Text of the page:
Canadian Security Magazine

Securing digital medical records

By Tarun Khandelwal   

Features Opinion

Canadian adoption of electronic medical record (EMR) systems lags behind that of other western countries – where in several countries adoption rates have been documented at well over 90 per cent of practitioners.

But there’s no arguing that domestic adoption is on the rise, driven by government incentives for the meaningful use of electronic records, a desire to streamline and improve the way medical records are archived, and new technologies that are accelerating the options for change.

According to Canada Health Infoway, EMR systems have been shown to save clinicians time, ranging from more efficient administrative processes for staff to faster turnover for lab result updates – all of which of which can ultimately lead to better care and faster diagnoses for patients. Implemented across general practitioners, specialists and hospitals, electronic medical records build a network of interconnected systems that facilitate timely access to a patient’s health history, no matter where the patient may be. For example, an ER doctor could have access to a patient’s complete medical history, including allergies, current prescriptions and existing conditions, as well as recent test results – something that could save valuable time in a medical emergency. Individual clinics may find it difficult to maintain the right level of ongoing security on their on-premise computers without a dedicated IT resource – something a trusted cloud provider would have both the time and staff to devote to.

Securing EMRs: Identity is the new perimeter
Despite the benefits, there are still challenges associated with digitizing medical records – particularly when it comes to security and privacy. As more practitioners assess the benefits of software-as-a-service (SaaS)-based EMR systems, it raises two critical issues: will the information entered into this system be safe, and will practitioners be able to access it whenever they need it, without interruption?

While there are legitimate concerns that need to be taken seriously when evaluating an EMR vendor, in many instances cloud computing can actually provide a higher level of security than an individual clinic computer or local data centre can provide on its own – both in terms of security of data and availability of data. One of the primary reasons for this is directly associated with cost. When the security technology is shared, the actual cost to the end-user becomes much less than implementing a proprietary system, something that may be prohibitive for an independent medical practice of three or four doctors.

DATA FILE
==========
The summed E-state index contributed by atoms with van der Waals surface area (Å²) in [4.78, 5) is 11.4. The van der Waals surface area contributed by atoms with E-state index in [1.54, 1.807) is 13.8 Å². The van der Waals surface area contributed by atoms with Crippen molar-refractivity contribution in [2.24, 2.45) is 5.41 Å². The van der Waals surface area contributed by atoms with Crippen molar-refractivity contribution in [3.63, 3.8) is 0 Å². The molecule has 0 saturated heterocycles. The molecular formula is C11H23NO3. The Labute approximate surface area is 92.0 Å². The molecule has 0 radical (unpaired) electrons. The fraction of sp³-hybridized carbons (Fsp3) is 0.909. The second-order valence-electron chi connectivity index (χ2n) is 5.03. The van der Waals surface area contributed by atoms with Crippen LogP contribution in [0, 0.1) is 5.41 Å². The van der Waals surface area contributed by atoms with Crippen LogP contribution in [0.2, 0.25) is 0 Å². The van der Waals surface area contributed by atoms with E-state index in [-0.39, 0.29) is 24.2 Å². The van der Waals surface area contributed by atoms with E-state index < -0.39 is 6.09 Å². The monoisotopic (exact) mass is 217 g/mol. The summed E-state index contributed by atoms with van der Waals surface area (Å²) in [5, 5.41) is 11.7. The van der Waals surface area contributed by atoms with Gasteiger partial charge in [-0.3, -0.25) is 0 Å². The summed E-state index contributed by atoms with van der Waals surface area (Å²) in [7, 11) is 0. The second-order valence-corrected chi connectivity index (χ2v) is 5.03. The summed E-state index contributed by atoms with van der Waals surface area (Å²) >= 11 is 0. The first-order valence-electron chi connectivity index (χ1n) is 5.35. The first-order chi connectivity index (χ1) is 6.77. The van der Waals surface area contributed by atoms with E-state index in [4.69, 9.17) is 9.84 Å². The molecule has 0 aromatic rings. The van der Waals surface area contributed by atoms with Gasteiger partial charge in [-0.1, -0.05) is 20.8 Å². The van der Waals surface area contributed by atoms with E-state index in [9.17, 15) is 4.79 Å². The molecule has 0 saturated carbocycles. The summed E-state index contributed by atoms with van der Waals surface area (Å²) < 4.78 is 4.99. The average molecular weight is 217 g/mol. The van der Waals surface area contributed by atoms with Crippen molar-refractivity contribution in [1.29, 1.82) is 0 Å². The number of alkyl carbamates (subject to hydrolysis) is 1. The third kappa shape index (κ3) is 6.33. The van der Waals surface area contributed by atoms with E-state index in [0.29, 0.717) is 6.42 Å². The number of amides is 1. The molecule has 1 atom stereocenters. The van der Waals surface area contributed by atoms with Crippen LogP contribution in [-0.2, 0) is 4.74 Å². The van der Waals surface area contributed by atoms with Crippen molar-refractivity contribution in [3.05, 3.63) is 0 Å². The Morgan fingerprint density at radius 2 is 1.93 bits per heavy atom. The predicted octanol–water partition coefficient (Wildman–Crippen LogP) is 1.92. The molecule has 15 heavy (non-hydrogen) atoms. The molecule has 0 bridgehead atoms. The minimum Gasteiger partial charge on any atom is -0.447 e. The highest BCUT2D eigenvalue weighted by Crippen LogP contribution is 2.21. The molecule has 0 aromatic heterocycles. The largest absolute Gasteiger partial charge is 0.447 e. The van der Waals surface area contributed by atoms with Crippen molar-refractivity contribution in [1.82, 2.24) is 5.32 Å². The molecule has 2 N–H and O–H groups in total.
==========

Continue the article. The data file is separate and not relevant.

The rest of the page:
But an organization – no matter what the industry sector – should not rely entirely on a cloud provider’s security solution at the data centre. While a good cloud provider will ensure the data is safe on the data centre they’re using to store it, the end user of that data (in this case the medical practitioner) is still responsible for making sure the computers accessing this information are safe. This is especially true when dealing with extremely private and confidential medical records. A healthcare clinic, whether it consists of an individual practitioner or a group of many, should ensure it has its own system in place to manage privacy, in addition to encrypting information on the network, to ensure legitimate and authorized access to sensitive medical records.

Cloud computing has impacted the way data needs to be protected. Today, identity is the true perimeter that every organization needs to manage and secure in order to ensure only the appropriate users have access rights to specific data. The implications of this new security reality for a medical practice are significant. With the right identification and access management solutions in place, it’s possible to more closely control and monitor who has access to an EMR, when these records are being accessed, and from where. This is powerful intelligence for a medical practice to have when such personal and private information is being handled.

Ultimately, thanks to cloud computing and rising mobility trends, it doesn’t matter where information is stored: data is not inherently more or less secure from unauthorized access whether stored on an internal network or in a hosting company’s data centre. But having privileged identity management and information protection in place can add the extra layer of security medical practitioners need to ensure patient data is safe.

Tarun Khandelwal is a Senior Solution Strategist for Security Solutions with CA Technologies in Canada.

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